We recognize that speech-language therapy is expensive. Finding a clinician that may provide a fun learning experience and deliver efficacious therapy is essential. Outstanding clinicians are in demand!
There are grants and low cost options for families that need speech and language services:
United Healthcare Children’s Foundation (UHCF) is a non-profit organization that helps parents who run into gaps in their health insurance coverage. To qualify, parents need to prove that the child has health insurance, and that the therapy is not covered by the health plan. Parents need to demonstrate financial hardship, that the speech-language pathology has been diagnosed, and that therapy will be beneficial.
If approved, funds up to $5,000 per year, or $7,500 lifetime, can be permitted for the child. Payments will go directly to a licensed speech therapist. The UHCF’s website provides a pre-screening for potential applicants.
One major plus, if such a grant is approved, is that a $5,000 allotment would provide the therapist plenty of one-on-one time with a child, perhaps offering a lower-stress, more confident path to improvement. We won’t need to limit ourselves to half-hour weekly sessions that may be partially lost by the time the next session comes around.
For more information please visit: http://www.uhccf.org/index.html
The Federal Rehabilitation Act of 1973 guarantees education and services for children with developmental challenges and disabilities. If a school does not maintain a speech-language pathologist on staff, it must procure one for students in need of such services.
For more information about The Federal Rehabilitation Act of 1973 please visit: http://en.wikipedia.org/wiki/Rehabilitation_Act_of_1973
The biggest advantage of therapy at school is the zero cost, and another major advantage is that the application process is much less rigorous than with third-party grants. However, this therapy may occur relatively late in a child’s development — for example, the /p, h, m, w, and b/ sounds most typically occur at ages 12-36 months. In addition, other children may not always be kind about a child’s need to attend speech class. Parents may run into issues with waiting lists and strict qualifying criteria that are “just missed” by a child.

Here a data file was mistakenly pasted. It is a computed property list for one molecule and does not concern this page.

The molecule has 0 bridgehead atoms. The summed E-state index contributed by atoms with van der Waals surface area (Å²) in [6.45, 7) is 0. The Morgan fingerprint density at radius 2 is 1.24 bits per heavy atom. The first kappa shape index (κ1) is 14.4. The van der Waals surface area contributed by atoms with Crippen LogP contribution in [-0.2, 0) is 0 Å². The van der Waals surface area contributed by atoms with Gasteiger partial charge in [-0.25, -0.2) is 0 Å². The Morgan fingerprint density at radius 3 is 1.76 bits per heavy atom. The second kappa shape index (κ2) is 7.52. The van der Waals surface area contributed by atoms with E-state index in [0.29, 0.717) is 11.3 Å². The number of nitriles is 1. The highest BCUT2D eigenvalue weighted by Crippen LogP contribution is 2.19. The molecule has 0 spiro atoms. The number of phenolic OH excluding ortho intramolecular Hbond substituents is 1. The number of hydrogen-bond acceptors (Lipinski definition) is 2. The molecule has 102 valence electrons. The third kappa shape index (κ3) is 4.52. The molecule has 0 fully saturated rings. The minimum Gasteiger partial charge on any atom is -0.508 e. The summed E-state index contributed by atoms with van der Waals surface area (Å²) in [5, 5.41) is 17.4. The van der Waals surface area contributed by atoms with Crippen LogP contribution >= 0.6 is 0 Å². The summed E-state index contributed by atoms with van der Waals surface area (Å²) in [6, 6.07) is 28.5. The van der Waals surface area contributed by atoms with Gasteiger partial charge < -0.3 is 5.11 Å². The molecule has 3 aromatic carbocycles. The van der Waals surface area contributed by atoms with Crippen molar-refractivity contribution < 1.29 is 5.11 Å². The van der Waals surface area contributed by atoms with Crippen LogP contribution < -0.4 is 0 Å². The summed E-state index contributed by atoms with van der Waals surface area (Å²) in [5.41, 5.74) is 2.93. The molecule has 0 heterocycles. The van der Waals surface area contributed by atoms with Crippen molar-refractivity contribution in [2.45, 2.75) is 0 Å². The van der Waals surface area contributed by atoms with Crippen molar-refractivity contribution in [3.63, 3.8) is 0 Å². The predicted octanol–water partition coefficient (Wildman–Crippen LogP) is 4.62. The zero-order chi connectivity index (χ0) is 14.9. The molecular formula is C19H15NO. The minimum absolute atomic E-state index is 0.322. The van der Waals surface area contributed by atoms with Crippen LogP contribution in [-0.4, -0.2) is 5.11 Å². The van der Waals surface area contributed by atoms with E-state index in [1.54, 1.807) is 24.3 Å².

Still, for those families not able to afford private, pre-school therapy, and whose children have speech problems severe enough to meet the criteria, public school therapy casts a welcome safety net.
Scottish Rite Clinics, which are sponsored by the Masonic fraternity, are dedicated to helping children with speech disorders. If a family’s orientation and philosophy is compatible, this is a zero-cost alternative. Waiting lists vary from city to city.
For more information about Scottish Rite Clinics in Oregon please visit: http://www.kidtalkoregon.org/
The United Way often can provide partial or total assistance to lower-income families with medical problems, including speech therapy. A local United Way chapter will consider a family’s application based on need.
Universities may provide low- or zero-cost treatment given by graduate students in search of degrees. Speech-language therapy problems can be compounded if an inexperienced therapist applies an ineffective method, so a therapist’s ability comes under consideration. However, for common and moderate problems, the skills offered by a graduate student may be a good match for a child.
For more information about speech and language services available at Portland State University please visit: http://www.pdx.edu/sphr/speech-language-clinic